Introduction

The Governorship,
1610 - Present


Governor Profiles

Government House
Setting and Influence

Virtual Tour
The Grounds

Vestibule and Hall

Dining Room

Drawing Room

Ballroom

Royal Suite


Original Inventory


Bibliography


Sign Guestbook
Play Games

A Partnered Project of the Newfoundland and Labrador Heritage Web Site, Memorial University of Newfoundland.



Virtual Tour: Ballroom

Ballroom Panorama
Ballroom
Photo © 2000 Lisa LeDrew.
(Requires Java)

The Ballroom was originally called the Second Drawing Room and contains a range of interesting furniture including some pieces, such as the drop leaf table, which may have come from Fort Townshend - the Governor's residence from 1816-1831. That was a somewhat drafty house and the first resident Governor died there, after Newfoundland (and he in particular) experienced a dreadful winter of cold, fires and poverty, in February of 1818.

Drop Leaf Table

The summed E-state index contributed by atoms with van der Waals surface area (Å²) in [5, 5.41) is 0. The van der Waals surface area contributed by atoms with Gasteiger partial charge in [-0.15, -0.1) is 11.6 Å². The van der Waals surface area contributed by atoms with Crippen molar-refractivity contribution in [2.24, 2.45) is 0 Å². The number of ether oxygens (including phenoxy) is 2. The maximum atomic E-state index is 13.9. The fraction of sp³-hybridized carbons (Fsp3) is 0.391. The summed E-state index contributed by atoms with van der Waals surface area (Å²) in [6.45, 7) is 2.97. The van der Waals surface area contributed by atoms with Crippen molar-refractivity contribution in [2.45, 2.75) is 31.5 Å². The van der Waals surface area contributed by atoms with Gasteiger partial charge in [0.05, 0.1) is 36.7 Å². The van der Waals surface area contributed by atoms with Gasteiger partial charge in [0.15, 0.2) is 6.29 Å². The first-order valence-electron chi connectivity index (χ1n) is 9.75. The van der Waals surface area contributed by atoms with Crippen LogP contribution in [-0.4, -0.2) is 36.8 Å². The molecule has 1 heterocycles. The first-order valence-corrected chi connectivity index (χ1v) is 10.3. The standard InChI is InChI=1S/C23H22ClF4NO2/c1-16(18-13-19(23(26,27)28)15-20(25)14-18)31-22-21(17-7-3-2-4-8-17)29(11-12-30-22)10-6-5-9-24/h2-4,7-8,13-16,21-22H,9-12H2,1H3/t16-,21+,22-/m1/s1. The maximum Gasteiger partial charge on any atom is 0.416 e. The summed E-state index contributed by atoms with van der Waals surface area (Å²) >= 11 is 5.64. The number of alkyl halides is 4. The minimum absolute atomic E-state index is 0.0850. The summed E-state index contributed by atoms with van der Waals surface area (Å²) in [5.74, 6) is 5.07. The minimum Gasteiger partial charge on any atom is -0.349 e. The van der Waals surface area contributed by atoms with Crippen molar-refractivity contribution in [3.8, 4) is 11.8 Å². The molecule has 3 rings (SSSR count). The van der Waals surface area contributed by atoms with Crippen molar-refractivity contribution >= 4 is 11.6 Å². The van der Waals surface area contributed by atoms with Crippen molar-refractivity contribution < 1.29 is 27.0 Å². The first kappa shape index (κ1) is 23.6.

Table may have originally belonged to the Fort Townshend residence.

Photo © 2000 Newfoundland and Labrador Heritage Web Site.
(29 Kb)

Rosewood Sofa Table
Table is part of the 1829 inventory.

Photo © 2000 Newfoundland and Labrador Heritage Web Site.
(41 Kb)
Rosewood Chiffonier
Chiffonier may have come from the Fort Townshend residence.

Photo © 2000 Newfoundland and Labrador Heritage Web Site.
(34 Kb)

The two rosewood sofa tables are from the 1829 inventory and the rosewood chiffonier, recently given to Government House, is reported to have come from an earlier governor and was purchased (as was common with people returning to England after service in Newfoundland in the early 19th century) by a local person and remained at Winterton on Winter Avenue until rescued when fire destroyed that house in 1995. The upholstered Victorian furniture dates from the 1870-80 and must represent a desire by one of the governors to modernize. This is a very fine suite of furniture with Eastlake style decoration and consists of sofas, armchairs and a large number of delicate drawing-room chairs.

Ballroom Ceiling
The most elaborate of the Pindikowsky ceilings.

Photo © 2000 Newfoundland and Labrador Heritage Web Site.
(39 Kb)

The ceiling in this room is the most elaborate of all Pindikowsky's work in the house and takes it motifs from the Pompeian style fashionable in the 18th century but revived in the 19th.

August, 2000.

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Memorial University of Newfoundland unless otherwise stated.
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